The dam was constructed to provide water and electricity to San Francisco and the Bay Area. The project was completed in 1923 despite vehement opposition from John Muir, a Yosemite Pioneer and founder of the Sierra Club. Muir once stated about the Hetch Hetchy valley that, “no holier temple has ever been consecrated by the heart of man.” Often called the sister of Yosemite Valley, Hetch Hetchy is not to be missed. Whether you are an engineering buff who will marvel at the feat of the O’Shaughnessy Dam or a naturalist exploring the trail to Wapama Falls, we invite you to visit this breathtaking beauty right in our back yard.
Peach Grower’s Railroad Grade
This historic railroad tied into the larger Hetch Hetchy Railroad, which helped haul people and goods for the construction of the O’Shaughnessy Dam. Simultaneously, Peach Growers operated a mill that made packing crate material and used the rail line for transport to California Central Valley Fruit Farmers. One of the old Peach Growers rails is actually used to hold up the Evergreen’s mailbox! This historic trail is flat but not fancy, so be ready to step over a few logs. It’s a half-mile trail that parallels Evergreen Road, ending at the old the Peach Growers property. Visit our Recreation Desk for all the details.
Now a family summer camp run by the San Francisco Recreation and Parks Department, Camp Mather was originally constructed to house the workers building the O’Shaughnessy Dam. The lake at Camp Mather, now known as Birch Lake, was once a millpond for the logs hauled on the Hetch Hetchy railroad and used as forms for the
Did you know?
In the 40’s, gas at the Evergreen service station sold for a whopping 35 cents per gallon, which was double the price charged in town. That was not nearly as risqué as several illegal slot machines and a bar open until 2AM. Rumor has it these slot machines, hidden behind a false bar wall, were once robbed, but the police were not called as the penalties for gambling were greater than the cost of the heist! Some staff have confessed to finding nickels and dimes from fallen slot machine winnings in the cracks of the Tavern floorboards.
Make yourself at home in the Tavern and look for clues from the past, like burn marks on the floor where a wood- burning stove once stood. This old stove was removed years ago and found new life as the lodge mailbox across the road from the old gas station. Wander through the framed photos of Evergreen’s rich history. Fortunately, much of the Tavern landmarks live to tell colorful tales. It’s up to you to make friends who can fill you in on the secrets…
~Wet your Whistle~
A variation on the Roaring 20’s era cocktail The Last Word, a gin-based concoction originally served at the Detroit Athletic Club.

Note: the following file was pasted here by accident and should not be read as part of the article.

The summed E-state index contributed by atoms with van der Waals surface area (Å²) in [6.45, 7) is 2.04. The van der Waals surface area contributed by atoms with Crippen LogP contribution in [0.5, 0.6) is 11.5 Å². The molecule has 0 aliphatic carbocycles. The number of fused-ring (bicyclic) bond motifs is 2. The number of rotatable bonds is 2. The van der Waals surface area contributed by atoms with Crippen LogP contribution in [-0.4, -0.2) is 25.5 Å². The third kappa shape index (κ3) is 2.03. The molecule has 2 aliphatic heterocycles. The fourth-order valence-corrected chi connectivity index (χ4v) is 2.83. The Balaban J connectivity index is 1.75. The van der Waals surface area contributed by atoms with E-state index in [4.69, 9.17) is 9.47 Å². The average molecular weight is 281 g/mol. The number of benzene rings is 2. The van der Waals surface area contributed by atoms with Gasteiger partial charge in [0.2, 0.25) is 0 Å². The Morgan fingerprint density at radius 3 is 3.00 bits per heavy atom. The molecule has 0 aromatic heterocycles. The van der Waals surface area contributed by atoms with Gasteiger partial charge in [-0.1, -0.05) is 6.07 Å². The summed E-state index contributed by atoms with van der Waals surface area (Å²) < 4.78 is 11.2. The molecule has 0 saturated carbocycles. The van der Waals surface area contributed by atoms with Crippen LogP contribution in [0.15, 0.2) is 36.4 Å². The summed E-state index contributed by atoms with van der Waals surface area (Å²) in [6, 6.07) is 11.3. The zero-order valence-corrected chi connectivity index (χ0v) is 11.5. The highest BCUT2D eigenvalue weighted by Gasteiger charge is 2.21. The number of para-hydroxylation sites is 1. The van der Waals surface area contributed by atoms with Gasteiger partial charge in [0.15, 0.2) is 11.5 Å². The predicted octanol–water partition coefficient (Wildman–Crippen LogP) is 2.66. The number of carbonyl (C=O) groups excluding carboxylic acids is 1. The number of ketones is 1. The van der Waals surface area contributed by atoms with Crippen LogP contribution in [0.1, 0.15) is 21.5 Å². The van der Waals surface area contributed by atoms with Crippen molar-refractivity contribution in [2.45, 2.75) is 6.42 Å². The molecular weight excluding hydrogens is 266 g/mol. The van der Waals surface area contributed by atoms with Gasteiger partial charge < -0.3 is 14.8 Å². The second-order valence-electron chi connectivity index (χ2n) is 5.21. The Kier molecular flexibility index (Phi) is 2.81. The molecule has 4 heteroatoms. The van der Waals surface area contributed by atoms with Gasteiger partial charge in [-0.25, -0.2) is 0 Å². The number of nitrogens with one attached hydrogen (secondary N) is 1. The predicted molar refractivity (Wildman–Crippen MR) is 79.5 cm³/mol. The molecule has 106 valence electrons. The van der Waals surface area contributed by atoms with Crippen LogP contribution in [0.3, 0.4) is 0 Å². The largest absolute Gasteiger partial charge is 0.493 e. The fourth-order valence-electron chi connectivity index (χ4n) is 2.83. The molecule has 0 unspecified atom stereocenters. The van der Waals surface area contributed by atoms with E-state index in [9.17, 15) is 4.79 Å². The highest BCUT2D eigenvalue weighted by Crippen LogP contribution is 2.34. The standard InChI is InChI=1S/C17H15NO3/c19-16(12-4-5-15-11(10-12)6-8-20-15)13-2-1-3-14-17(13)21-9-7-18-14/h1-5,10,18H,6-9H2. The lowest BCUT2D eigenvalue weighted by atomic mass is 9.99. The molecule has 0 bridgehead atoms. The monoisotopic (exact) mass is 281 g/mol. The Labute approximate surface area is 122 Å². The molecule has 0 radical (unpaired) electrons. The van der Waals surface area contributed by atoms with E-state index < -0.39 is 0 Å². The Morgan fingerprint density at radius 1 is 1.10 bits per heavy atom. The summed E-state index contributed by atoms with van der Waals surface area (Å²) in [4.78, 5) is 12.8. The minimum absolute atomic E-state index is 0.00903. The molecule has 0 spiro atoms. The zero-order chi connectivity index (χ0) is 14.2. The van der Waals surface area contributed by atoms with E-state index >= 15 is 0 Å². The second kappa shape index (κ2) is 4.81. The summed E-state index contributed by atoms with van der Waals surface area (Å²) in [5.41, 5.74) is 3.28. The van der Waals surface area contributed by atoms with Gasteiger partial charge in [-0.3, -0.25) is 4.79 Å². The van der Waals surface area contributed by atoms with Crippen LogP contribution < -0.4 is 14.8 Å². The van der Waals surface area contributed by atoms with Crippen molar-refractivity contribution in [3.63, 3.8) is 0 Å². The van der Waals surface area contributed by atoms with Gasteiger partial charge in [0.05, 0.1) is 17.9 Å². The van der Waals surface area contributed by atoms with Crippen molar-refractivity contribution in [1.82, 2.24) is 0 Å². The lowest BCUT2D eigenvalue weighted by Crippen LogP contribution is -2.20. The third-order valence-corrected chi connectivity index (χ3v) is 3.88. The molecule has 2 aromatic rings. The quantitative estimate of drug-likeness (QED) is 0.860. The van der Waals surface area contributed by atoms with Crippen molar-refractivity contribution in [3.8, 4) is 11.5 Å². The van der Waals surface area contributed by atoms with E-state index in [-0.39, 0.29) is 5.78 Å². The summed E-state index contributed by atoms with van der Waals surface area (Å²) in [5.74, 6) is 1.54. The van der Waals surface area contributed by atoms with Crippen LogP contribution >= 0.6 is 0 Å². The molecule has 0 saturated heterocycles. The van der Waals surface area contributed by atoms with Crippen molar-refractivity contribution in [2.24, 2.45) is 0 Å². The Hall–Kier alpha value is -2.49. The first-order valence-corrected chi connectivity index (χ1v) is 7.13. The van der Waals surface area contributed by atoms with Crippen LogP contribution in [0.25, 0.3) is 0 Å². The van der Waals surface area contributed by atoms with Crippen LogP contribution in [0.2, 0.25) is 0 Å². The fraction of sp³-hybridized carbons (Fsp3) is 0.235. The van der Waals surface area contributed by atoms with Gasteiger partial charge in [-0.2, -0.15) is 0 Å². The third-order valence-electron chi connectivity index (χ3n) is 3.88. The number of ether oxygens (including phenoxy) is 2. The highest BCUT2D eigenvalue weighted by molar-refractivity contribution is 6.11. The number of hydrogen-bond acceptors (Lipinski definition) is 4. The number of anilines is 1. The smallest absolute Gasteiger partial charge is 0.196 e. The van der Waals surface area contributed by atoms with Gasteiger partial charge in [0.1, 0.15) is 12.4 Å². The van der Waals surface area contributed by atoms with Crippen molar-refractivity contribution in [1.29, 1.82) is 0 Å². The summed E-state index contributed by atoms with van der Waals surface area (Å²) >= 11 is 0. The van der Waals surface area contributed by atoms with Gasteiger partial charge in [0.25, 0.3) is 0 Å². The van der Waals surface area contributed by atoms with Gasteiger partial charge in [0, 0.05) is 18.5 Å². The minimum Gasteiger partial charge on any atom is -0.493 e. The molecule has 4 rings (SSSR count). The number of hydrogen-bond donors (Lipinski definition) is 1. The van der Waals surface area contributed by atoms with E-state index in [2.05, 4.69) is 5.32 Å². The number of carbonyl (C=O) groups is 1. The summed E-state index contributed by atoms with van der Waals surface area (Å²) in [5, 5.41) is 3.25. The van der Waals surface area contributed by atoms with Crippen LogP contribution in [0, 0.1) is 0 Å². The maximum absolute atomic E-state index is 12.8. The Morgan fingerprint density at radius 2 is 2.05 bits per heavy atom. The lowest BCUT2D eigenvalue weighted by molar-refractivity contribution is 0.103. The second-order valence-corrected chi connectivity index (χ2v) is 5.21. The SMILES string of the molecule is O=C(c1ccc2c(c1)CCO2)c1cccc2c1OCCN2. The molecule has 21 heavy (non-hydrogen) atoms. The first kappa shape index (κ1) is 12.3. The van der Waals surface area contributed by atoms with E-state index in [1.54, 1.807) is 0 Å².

More recently, Evergreen Bar Manager Brandon Smith was intrigued by the modern substitution of Mezcal Tequila for the traditional ‘bathtub gin’ base. During Prohibition, Americans frequently crossed the southern border into Tijuana where over 100 bars freely sold Mezcal. We imagine that Mezcal was a welcome change from bathtub gin back then, leading to the invention of The Smoking Bandit, an uncommon combination of strong flavors that somehow ended up tasting delicious together.
Combine equal parts:
~ Mezcal ~
~ Green Chartreuse ~
~ Luxardo ~
~ Lime Juice ~
Shake and serve strained up, garnished with a floating Luxardo cherry
The official drink of the Kentucky Derby since 1938.
“Juleps” have been around for hundreds of years, originally as sweet drinks that were used to administer medicine. Today we know the Mint Julep as a refreshing Spring treat that has been the official drink of the Kentucky Derby since 1938, where they still serve about 120,000 Mint Juleps each year.
If you’d like to skip the alcohol, replace the bourbon with club soda or another favorite sparkling water, and enjoy your mocktail!
~ 2 oz bourbon ~
~ 1⁄4 oz simple syrup ~
~ 8 mint leaves ~
~ crushed ice ~
Muddle mint leaves and simple syrup in the bottom of a julep cup, then add bourbon and pack with ice. Swirl contents in cup until it gets frosty, then add more ice. Garnish with a sprig of mint and enjoy!
You can try these delicious beverages for yourself at The Evergreen Tavern!
From the Kitchen
Can you imagine a world where no one ever heard of quinoa and kale salads? During the era of speakeasies, flappers and mobsters, celery stuffed with pimento cheese was the height of sophistication and everyone thought flapjacks were the bee’s knees.
A marshmallow roasting fad was spreading throughout summer resort towns across America. Newspapers popularized the marshmallow roasts as an “excellent medium for flirtation” because of the shared experience. Candy makers soon followed with Mallomars and Moonpies, cousins to the campfire S’mores that officially debuted in a 1927 Girl Scout guidebook. We’re keeping the tradition alive for you each night here at the lodge!
In the spirit of our centennial, you’ll see some fun additions to our menus this year. We’re doing our own take on 1920’s classics like Waldorf Salad, Chicken à la King and Hangtown Fry. Of course, breakfast will feature fancy waffles in honor of 1921 waffle-loving U.S. President Warren G. Harding.